In addition, Kenneth had a cousin-in-law working in the grocery industry who had given him insight into the heavy use of GMAs. “My dad was in home remodeling and building and was used to swinging hammers,” said Kevin. So in 1981 all the pieces came together when Kenneth and Leonard became the owners of Southeast Pallet Recycling.
Southeast Pallet Recycling does a very minimal business in new plastic pallets and recycled plastic pallets. And the focus of the business has remained the same for 27 years. “The 48 by 40 footprint has been the backbone,” said Kevin.
The philosophy of Southeast has consistently been that everything that comes in as wood fiber should leave as wood fiber. No incoming wood goes to landfills. Instead, it all heads out as part of a repaired pallet, a combo pallet, mulch, biofuel or raw material for pellet-fuel makers.
“Prior to the AMS line, we did everything manually,” said Kevin. Pallets would be hand sorted in the yard and three or four forklifts were used to move them to repair tables.
Forklifts are still essential players. The machines are used to move bins of boards from the dismantling shop to positions along the repair line. They also remove waste. “We use a lot of metal baskets to collect waste,” said Kevin.
The waste heads to a Rotochopper MC266, which effectively processes the fiber and colors it in one pass. “We can take care of our grinding needs in two to three hours per week,” said Kevin. The Rotochopper has been in service since 2004. The Rotochopper is road legal when attached to a tractor. It is sometimes taken on the road to do a job at another site. In the future, Southeast may consider expanding in its remote wood grinding service.
Mulch is colored in the Rotochopper MC266 with colorants from Colorbiotics (a division of Becker Underwood) and sold bulk to nursery wholesalers. Twenty employees work at Southeast. They are deployed on one shift, sometimes stretching to 10 hours.
Southeast Pallet Recycling relies on Industrial Carbide of Louisville, Ky. for new blades and sharpening. The local company works out well. If customers request heat treating, Southeast contracts for it.
Within the city limits of Louisville, Southeast Pallet Recycling is just five miles west of the international airport in the Ohio River city of one million. Louisville is part of Jefferson County.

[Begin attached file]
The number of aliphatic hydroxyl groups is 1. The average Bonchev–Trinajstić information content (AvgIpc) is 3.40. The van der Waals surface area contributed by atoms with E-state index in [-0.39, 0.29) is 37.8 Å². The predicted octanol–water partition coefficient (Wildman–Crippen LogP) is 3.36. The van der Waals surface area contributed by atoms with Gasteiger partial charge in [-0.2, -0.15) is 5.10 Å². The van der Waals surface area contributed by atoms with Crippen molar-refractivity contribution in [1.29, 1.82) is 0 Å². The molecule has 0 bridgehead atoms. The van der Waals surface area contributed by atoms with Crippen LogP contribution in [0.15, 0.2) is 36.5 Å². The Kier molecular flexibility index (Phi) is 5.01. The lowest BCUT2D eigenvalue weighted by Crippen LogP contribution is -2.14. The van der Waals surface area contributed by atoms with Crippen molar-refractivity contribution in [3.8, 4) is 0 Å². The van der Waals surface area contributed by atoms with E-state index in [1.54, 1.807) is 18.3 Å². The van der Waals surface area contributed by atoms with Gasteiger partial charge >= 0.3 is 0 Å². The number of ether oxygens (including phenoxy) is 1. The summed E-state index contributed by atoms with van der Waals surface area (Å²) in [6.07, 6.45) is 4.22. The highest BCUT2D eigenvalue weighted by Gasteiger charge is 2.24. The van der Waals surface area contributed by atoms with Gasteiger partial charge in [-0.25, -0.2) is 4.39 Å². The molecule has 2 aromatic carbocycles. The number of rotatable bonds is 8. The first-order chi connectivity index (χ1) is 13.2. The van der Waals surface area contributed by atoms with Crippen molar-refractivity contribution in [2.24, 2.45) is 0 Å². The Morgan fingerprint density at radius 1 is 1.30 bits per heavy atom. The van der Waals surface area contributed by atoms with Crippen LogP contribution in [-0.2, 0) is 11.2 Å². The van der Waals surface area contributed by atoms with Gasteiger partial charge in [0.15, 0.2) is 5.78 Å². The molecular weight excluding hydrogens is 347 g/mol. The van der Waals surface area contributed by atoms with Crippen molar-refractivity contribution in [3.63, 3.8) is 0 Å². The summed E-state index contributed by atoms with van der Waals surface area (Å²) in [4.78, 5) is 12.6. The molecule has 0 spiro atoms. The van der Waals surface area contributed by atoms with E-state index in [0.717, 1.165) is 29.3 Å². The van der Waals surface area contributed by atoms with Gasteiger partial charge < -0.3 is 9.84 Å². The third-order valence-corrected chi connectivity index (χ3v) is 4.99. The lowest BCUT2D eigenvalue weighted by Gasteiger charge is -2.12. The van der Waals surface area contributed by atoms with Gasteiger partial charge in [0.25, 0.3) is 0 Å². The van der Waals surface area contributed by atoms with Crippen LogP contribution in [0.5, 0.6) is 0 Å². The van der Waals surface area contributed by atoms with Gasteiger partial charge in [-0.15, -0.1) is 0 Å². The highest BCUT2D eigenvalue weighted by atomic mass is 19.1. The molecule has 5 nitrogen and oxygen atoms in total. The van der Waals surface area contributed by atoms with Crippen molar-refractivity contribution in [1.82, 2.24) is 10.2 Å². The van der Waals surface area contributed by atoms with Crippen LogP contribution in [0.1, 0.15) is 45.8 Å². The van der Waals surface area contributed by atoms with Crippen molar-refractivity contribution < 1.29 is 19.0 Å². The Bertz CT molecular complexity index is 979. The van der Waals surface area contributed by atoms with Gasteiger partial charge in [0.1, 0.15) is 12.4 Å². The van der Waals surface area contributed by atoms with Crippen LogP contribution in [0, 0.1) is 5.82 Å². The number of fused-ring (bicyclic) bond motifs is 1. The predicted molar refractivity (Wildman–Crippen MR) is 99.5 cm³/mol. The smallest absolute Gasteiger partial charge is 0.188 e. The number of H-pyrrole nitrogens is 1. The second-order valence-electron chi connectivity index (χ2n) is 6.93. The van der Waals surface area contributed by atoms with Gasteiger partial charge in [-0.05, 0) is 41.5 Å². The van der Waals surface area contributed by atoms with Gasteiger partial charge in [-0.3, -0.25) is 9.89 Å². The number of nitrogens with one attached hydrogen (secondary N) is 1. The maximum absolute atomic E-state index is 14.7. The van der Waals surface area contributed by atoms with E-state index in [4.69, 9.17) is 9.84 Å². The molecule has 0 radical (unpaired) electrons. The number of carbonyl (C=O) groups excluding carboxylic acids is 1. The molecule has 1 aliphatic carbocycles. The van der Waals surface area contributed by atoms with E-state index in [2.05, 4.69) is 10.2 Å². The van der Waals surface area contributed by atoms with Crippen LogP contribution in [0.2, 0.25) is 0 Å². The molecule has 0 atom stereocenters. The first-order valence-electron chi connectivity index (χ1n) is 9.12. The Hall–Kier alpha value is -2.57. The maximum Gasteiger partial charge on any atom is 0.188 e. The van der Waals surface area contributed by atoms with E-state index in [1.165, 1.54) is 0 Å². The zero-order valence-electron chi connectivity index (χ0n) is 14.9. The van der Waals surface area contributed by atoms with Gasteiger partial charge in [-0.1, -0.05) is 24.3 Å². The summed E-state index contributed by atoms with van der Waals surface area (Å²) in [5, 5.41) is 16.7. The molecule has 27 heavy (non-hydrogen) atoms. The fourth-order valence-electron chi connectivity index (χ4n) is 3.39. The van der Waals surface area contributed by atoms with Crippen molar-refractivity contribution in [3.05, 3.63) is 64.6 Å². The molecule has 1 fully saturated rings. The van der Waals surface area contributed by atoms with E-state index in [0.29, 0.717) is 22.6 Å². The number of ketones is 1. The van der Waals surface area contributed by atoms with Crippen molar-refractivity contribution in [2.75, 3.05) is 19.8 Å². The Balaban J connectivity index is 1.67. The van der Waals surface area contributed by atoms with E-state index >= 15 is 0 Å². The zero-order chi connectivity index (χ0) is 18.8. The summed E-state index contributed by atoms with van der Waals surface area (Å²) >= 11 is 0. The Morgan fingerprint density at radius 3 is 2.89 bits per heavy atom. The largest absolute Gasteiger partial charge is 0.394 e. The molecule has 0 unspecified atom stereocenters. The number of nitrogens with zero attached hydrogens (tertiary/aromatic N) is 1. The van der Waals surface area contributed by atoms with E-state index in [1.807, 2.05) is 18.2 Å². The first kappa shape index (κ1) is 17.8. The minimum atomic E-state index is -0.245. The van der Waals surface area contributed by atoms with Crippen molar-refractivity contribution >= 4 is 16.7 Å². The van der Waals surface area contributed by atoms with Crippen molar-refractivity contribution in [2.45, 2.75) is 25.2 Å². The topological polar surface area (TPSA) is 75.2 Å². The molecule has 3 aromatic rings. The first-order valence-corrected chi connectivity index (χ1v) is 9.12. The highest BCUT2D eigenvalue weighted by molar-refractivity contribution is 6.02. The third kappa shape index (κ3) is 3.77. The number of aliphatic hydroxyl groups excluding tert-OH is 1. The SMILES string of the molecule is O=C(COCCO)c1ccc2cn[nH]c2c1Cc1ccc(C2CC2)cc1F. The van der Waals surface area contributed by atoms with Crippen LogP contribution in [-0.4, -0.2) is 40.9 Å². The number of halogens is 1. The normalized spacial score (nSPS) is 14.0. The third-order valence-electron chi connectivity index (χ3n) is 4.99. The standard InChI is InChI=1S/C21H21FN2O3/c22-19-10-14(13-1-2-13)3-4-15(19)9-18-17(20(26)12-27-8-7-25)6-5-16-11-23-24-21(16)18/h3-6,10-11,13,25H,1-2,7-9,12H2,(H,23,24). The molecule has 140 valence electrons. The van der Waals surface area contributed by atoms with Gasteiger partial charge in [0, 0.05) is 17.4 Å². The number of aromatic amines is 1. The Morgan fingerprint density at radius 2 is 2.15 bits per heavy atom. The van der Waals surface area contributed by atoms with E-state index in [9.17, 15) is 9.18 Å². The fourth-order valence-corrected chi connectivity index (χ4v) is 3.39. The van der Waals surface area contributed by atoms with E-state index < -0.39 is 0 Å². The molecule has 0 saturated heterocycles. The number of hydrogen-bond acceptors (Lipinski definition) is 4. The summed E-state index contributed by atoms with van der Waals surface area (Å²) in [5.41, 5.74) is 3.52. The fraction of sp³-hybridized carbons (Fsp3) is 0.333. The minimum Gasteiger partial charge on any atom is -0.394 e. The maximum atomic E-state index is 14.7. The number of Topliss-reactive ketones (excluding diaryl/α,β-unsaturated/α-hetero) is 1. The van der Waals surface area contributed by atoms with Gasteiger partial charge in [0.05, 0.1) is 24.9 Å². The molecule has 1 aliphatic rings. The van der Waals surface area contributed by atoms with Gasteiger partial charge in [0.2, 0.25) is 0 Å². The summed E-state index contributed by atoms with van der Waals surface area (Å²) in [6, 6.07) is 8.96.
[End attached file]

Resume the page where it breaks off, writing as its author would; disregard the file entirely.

Most customers of Southeast Pallet Recycling are within a 75-mile radius of its facility. They use the pallets they buy for shipping manufactured products of all sorts. Although the 48x40 is the mainstay of the operation, only a few of the current customers use the pallets for food products.
Since the overarching goal at Southeast is to reuse wood, new wood is rarely purchased. “I buy very infrequently,” said Kevin. “I’m buying used, reclaimed material from other pallet [companies]. Occasionally, we’ll buy cut stock #2, rarely #1 stock for some stringers. We do combo work for two or three clients that we service – about 1,000 per week.”
A PRS GAP automated machine is used to build combo pallets. It has been in service for 10 years and it was purchased at a Richmond Expo.
Over the years, Southeast has built pallets as small as 2’x2’ and as large as 5’x10’, said Kevin. “The occasional crate” is also in the mix, he explained.
While Kevin handles sales and operations in the pallet segment of business, Kenneth operates the grinding operation and Leonard fills in as needed. Kevin joined Southeast full-time in 1990 when he was 21. Prior to that he attended college and studied computer graphic design.
“We’ve equipped ourselves to be as competitive as [we] can be,” says Kevin. “We’ve equipped ourselves for the long term.” Southeast Pallet Recycling is a member of the National Wooden Pallet and Container Association.
A native of Louisville, Kevin is happy with the career choice he made, deciding on pallets over computer graphics. “I prefer this industry,” he said. “I like working with the people that I come into contact with on a day-to-day basis.”
Looking back at the company’s decision to automate, Kevin believes that he made the right decision. He said, “As far as I am concerned, I would not be in the recycling business without automation. The AMS equipment makes my life as the owner and manager a lot easier. I like knowing the consistency of the output as long as I have the inbound supply to feed the line.”